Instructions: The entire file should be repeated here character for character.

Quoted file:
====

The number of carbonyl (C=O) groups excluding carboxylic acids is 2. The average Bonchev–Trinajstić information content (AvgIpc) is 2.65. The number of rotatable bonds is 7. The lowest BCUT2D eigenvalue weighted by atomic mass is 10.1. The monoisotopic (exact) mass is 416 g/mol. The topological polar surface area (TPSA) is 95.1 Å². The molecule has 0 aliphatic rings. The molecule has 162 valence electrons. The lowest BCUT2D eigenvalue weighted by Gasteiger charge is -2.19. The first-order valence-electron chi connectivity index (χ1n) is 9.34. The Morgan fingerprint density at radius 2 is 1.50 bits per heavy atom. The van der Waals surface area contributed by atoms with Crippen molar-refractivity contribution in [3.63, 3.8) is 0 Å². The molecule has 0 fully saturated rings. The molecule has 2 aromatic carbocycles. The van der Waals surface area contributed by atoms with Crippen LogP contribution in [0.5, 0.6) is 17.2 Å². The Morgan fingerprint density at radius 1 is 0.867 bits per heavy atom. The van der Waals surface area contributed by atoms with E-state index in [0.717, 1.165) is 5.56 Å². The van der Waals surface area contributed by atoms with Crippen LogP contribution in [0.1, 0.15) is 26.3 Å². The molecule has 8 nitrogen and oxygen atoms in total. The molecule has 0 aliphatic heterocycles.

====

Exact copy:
The number of carbonyl (C=O) groups excluding carboxylic acids is 2. The average Bonchev–Trinajstić information content (AvgIpc) is 2.65. The number of rotatable bonds is 7. The lowest BCUT2D eigenvalue weighted by atomic mass is 10.1. The monoisotopic (exact) mass is 416 g/mol. The topological polar surface area (TPSA) is 95.1 Å². The molecule has 0 aliphatic rings. The molecule has 162 valence electrons. The lowest BCUT2D eigenvalue weighted by Gasteiger charge is -2.19. The first-order valence-electron chi connectivity index (χ1n) is 9.34. The Morgan fingerprint density at radius 2 is 1.50 bits per heavy atom. The van der Waals surface area contributed by atoms with Crippen molar-refractivity contribution in [3.63, 3.8) is 0 Å². The molecule has 0 fully saturated rings. The molecule has 2 aromatic carbocycles. The van der Waals surface area contributed by atoms with Crippen LogP contribution in [0.5, 0.6) is 17.2 Å². The Morgan fingerprint density at radius 1 is 0.867 bits per heavy atom. The van der Waals surface area contributed by atoms with E-state index in [0.717, 1.165) is 5.56 Å². The van der Waals surface area contributed by atoms with Crippen LogP contribution in [0.1, 0.15) is 26.3 Å². The molecule has 8 nitrogen and oxygen atoms in total. The molecule has 0 aliphatic heterocycles.